In Singapore, bubur lambuk (porridge) is a favourite dish often taken and distributed to others during iftar or sahur during Ramadan. Orang Laut SG recently distributed a version more familiar with former residents of Pulau Semakau.
Lemongrass was easily available on the island as they had neighbours who grew lemongrass on their plot of land. For other ingredients like garlic, onions and spices, the family had to purchase them from one of the three provision shops on the island, which got their supplies from mainland Singapore.
“Today, we can easily purchase our ingredients from the market. But for the freshest mackerel fish, we have to visit a few markets,” she said. Any fish can be used for this dish, but the mackerel fish is preferred as it is fatter than other fishes and has fewer bones.
When CNA Lifestyle asked the family why they decided to cook for the community for the second year in a row, the sisters said they were taught by their late father that one does not need to have a lot to be able to give.
“We faced a lot of hardship growing up on Pulau Semakau, but we always shared our food and resources. We want to continue the spirit of sharing and giving as we did on the island, especially during Ramadan,” Nooraini said.
“On Pulau Semakau, we could just walk from house to house to share our bubur. Today, people regardless of race and religion travelled all the way to our home to taste our cooking and to learn more about our culture. It really warms my heart,” she continued.
To ensure a decent turnout, Firdaus had put a shout-out on Orang Laut SG social media, not only welcoming fellow orang laut community members, but also families in need and those interested in their culture, to come to their home and collect some bubur.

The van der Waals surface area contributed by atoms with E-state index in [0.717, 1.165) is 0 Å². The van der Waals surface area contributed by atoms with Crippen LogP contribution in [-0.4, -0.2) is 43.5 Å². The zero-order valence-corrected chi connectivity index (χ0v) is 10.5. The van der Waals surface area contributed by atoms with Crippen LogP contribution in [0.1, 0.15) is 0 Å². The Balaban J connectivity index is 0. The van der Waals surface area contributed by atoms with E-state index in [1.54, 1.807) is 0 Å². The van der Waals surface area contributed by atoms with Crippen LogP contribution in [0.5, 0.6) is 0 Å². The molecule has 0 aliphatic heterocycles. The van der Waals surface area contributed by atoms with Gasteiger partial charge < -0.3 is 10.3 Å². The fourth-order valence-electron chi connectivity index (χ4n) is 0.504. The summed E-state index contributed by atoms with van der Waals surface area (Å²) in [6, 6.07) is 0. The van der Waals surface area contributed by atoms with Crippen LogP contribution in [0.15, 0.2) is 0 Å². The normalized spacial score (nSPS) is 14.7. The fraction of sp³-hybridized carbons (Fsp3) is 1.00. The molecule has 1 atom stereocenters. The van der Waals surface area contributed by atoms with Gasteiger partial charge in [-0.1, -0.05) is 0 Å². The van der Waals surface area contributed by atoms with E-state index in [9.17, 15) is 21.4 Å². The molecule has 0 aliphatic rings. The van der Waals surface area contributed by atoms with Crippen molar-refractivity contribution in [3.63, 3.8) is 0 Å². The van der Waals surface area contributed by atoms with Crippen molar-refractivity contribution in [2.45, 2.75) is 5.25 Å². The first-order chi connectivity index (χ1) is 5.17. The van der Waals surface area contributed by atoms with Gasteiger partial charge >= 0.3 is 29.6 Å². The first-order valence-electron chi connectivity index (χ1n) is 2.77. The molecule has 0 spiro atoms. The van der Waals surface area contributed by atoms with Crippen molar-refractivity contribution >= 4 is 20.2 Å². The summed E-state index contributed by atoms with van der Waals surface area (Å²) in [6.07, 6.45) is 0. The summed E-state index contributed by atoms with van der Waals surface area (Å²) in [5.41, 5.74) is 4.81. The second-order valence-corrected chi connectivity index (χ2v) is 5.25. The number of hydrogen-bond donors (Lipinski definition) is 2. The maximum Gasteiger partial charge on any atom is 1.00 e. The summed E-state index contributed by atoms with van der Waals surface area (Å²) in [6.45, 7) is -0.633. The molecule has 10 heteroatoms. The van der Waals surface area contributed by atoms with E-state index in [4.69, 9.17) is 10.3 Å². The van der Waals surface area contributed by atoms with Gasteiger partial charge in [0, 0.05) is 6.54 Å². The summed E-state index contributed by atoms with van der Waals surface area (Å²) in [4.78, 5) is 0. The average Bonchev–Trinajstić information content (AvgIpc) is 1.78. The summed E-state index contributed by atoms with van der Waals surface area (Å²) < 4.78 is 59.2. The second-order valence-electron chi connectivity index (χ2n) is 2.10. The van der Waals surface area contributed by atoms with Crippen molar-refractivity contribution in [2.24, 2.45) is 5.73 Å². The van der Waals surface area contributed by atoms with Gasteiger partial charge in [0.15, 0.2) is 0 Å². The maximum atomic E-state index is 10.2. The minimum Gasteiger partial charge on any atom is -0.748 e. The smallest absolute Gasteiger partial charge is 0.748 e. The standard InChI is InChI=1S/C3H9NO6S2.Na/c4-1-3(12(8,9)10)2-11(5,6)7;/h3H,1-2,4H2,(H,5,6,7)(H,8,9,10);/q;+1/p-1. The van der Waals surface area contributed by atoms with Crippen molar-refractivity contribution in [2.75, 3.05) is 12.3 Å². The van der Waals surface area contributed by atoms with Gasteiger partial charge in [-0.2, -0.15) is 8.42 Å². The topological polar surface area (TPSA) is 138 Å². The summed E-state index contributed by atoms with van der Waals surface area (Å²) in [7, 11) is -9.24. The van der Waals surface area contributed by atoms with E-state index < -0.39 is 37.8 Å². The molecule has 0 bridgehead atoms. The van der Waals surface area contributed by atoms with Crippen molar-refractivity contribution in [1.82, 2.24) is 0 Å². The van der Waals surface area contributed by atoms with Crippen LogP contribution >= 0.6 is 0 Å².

“I was initially quite nervous because who would travel all the way to Jurong West on a Saturday just to receive a bowl of porridge? But like my mum said, we were overwhelmed by the exceptional turnout, which was really encouraging.”
This distribution also proved to be an opportunity for old friends from the islands to reconnect.
“When we resettled in Singapore, I lost touch with some orang laut community members. We do not know where some of them are today. Through this distribution, I was able to meet some of them, not only from Pulau Semakau but from neighbouring islands like Pulau Sudong, Pulau Seking and Pulau Salu too,” Rohaini explained.
Asnida Daud, whose grandparents are from Pulau Sudong, told CNA Lifestyle she had looked forward to the distribution as it felt like a family reunion.
“It was a very happy occasion for me. Not only did I manage to get my hands on the bubur lambuk ikan tenggiri, which is a very special dish to me, I also met the talented cooks and fellow maritime community members,” she said happily.
At the end of the event, Firdaus and his family looked exhausted, but said they were confident they would continue to organise the initiative every year.
“Not only does this activity bring us closer together as a family and community, I think it is a significant way to mark Ramadan with my great grandmother’s recipe,” he said.